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Costs for detention up, ICE head says

21 March 2010 No Comment

John Morton made his case to the Appropriations Committee last week requesting $2.6 billion for FY2011, an additional $20 million above last year for the Detention and Removal Operations.

ICE is proposing an overall FY 2011 budget of $5.8 billion, an increase of 2 percent over the FY 2010 budget.

Questioned why not not all 33,400 beds were being utilized, Morton said they could not afford the 33,400 beds, because the funding budgeted for the 33,400 were based on $99 a day vs. the $122 a day that ICE now has to pay. Only 29,192 beds are currently being used. Despite the increase in costs, Morton assured committee leaders that ICE was not diverting funds away from bed space and would be using all beds in the future.

The criticism in bed space comes after some reports suggest that ICE my be releasing suspected illegal immigrants from their custody due to a lack of space and funding. Earlier this year, the Houston Chronicle obtained information a Freedom of Information Act request suggesting just that. While ICE has rejected this notion, ICE’s Union has reported significant bed space and funding shortages.

“I really believe that it’s a nationwide problem,” Chris Crane, ICE Council 118’s vice president for Detention and Removal Operations told the Houston Chronicle. “I’m hesitant for the sake of employees to say where some of these locations are, but I have talked to some agents who said their districts have run out of funds for bed space and are ordering their officers to release as many prisoners as possible.”

Morton at the hearing also called the Secure Communities the wave of the future. Secure Communities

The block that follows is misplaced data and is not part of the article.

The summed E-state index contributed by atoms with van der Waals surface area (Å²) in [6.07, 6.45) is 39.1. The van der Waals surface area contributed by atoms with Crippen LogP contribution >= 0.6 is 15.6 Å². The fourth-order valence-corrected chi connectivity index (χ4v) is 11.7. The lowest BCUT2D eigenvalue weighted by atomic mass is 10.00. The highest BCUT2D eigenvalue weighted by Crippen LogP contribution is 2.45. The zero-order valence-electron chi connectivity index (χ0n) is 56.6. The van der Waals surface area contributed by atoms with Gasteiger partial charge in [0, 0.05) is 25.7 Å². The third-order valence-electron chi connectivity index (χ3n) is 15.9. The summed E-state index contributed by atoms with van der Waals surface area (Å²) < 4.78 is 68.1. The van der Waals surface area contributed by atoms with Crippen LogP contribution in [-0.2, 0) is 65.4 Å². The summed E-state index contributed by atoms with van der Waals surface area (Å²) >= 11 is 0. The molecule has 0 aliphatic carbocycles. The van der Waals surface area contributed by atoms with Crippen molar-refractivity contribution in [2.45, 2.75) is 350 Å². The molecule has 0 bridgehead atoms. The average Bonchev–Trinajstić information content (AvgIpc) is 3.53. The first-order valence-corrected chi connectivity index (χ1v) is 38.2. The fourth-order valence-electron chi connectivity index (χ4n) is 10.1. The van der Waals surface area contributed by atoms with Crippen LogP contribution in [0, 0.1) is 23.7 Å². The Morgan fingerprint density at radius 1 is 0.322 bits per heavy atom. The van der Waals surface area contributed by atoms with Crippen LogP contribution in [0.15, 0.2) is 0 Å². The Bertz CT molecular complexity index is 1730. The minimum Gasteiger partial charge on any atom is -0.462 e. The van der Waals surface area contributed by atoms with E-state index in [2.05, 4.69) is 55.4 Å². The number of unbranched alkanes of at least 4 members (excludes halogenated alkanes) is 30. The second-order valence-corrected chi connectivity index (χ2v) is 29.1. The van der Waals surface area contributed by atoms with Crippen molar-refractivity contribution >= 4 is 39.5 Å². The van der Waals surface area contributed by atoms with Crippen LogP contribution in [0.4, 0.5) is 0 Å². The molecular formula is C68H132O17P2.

is a program that allows state and local police to check the fingerprints of an individual they book against ICE and FBI databases and is expected to be rolled out nationwide by 2013.

According to Morton, as of December 2009, over 1.34 million finger prints submissions has resulted in
arrests of 146,000 criminal aliens, of which 23,000 have been removed. Late last year, the agency boasted that it had identified more than 11,000 aliens charged or convicted with level 1 crimes through Secure Communities, while 100,000 aliens were charged with or convicted of level 2 and level 3 crimes.
Meanwhile, the number of criminal aliens identified by the 287(g) program – which trains local police to enforce immigration laws – increased by 46 percent in 2009 compared to 2008.

Morton expects that 80 percent of the detention space will be used for the criminal alien population, which may distort cost proposals to create a more civil detention system, if more detention facilities will be used to house the criminal population.

However, questioned whether ICE was also maintaining arrests of non-criminals, Morton said that the removal of non-criminal aliens was at its highest in ICE history.

Download Morton’s written testimony to read more.

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